This reading was particularly amusing on how Rheingold made an online community seem new age cool. The people he described that started the WELL were not the sort I’d imagine them to be. “The PC was to many of them a talisman of a new kind of war of liberation.” Counterculture, activist, everyday passionate people. I find myself wishing for the same revolutionary feel in anything in our lives. The computer or online communities are so ingrained in our generation that I think it’s hard to really see the “magic”.
One select section of this piece that I liked was when he mentioned hackers. “The original hackers were young programmers who flouted conventional wisdom, delighted in finding elegant solutions to vexing technical problems, and liked to create entire new technologies.” It’s very true that hacking has deep negative connotations nowadays. Odd to see that it wasn’t always so. The most I ever see of hackers these days is in movies, or online forums teaching you how to beat the system of online games. Yay for Maplestory vacuums.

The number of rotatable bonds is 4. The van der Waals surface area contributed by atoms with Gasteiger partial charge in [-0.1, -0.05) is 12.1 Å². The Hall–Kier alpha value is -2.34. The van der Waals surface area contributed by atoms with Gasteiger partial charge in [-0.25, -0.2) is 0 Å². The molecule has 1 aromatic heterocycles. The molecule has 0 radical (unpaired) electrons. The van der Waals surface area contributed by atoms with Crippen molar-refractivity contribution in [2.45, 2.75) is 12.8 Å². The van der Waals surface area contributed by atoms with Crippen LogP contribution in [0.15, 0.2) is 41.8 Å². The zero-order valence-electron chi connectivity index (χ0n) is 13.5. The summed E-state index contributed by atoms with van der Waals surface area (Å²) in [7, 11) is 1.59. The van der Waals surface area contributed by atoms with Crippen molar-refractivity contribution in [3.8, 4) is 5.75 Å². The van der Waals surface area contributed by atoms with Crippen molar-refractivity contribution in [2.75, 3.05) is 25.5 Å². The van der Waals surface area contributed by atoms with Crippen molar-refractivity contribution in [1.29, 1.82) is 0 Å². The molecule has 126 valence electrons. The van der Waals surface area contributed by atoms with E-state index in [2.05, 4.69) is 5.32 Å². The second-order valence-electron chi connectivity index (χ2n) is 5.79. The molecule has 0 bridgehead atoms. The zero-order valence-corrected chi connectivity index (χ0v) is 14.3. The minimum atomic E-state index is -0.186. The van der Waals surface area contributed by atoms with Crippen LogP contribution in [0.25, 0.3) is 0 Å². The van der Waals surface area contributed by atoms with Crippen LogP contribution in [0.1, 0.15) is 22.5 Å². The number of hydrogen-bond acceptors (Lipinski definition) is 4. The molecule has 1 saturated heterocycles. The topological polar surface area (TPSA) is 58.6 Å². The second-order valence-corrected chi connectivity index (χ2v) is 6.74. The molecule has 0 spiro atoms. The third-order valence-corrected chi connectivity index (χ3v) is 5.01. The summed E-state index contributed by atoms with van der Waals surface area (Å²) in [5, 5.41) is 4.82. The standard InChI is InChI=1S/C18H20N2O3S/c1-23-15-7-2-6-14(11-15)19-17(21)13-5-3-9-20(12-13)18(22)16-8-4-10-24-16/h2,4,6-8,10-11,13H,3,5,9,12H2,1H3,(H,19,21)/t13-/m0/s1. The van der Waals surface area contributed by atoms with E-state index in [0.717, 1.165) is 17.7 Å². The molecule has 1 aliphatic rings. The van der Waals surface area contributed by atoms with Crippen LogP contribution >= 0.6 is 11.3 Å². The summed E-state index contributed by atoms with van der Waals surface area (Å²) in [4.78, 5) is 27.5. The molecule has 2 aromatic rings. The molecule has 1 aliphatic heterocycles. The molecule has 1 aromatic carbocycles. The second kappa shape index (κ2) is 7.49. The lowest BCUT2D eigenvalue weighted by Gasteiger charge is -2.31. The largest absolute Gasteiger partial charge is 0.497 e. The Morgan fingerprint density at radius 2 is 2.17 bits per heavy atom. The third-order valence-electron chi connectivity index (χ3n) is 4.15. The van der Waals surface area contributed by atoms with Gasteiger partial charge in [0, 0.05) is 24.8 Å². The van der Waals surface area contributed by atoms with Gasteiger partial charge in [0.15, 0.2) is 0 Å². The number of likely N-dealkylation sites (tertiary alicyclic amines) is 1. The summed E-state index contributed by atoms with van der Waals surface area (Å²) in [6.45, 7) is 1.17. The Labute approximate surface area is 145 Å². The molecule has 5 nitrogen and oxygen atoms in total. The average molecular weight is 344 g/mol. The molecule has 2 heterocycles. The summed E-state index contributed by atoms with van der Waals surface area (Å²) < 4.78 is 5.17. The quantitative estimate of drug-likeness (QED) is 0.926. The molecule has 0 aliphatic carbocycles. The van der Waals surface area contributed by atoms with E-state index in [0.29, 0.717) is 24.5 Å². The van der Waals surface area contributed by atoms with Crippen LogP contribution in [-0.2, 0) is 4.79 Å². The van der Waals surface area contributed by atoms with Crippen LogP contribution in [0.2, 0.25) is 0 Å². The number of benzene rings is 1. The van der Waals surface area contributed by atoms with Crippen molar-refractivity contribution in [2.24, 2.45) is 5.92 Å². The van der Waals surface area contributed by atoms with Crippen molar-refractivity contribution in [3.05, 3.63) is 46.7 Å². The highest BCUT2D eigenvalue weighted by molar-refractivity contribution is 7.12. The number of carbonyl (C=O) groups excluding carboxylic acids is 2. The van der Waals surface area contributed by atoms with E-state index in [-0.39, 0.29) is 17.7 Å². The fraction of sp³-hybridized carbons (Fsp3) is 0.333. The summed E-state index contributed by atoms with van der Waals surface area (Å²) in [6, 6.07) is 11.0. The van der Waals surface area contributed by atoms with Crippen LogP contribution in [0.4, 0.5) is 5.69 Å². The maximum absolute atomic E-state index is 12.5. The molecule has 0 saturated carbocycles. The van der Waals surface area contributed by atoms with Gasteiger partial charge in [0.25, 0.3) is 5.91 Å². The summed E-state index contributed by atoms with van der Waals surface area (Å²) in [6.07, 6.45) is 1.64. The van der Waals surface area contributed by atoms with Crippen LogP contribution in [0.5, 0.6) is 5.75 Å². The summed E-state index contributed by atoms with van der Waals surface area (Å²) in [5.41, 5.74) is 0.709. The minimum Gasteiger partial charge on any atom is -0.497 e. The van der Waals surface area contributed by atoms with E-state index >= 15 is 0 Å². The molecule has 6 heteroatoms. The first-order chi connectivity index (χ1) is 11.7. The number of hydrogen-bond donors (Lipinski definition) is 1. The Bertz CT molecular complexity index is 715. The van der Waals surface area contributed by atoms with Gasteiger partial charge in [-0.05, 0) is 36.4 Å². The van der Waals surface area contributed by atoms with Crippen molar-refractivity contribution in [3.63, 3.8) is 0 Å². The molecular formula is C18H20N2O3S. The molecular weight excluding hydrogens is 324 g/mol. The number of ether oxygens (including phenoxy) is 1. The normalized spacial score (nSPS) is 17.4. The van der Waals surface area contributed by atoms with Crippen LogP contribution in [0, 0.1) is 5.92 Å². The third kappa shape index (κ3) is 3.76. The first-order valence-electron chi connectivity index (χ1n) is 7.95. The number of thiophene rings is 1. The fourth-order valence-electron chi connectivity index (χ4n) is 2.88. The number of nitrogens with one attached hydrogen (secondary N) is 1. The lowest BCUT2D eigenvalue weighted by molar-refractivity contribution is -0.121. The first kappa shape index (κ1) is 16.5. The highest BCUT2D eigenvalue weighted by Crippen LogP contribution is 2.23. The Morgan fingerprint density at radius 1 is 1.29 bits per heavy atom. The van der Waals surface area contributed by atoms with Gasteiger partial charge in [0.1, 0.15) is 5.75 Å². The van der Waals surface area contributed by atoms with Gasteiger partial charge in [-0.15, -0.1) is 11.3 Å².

“Computer-mediated communications can break down hierarchical and departmental barriers, standard operating procedures, and organizational norms.” As wishful of a viewpoint this is, I still find myself skeptical of how substantial online communities can be. The random people that add on facebook, I never expect to be lasting friendships. The idea of online match making sites just seems absurd. Closest experience I’ve had that makes me have faith in online communities was witnessing the responses to 9/11 on Neopets. Sure it’s a “chidren’s game” site, but in that instance everything felt genuine and reliable. There wasn’t any worrying about people being fake or misleading….Going back to the idea of the internet being a “place” for those without a place in society, the first thing that popped into my head was pedophiles. Kind of worried about my train of thought, anyways I found a something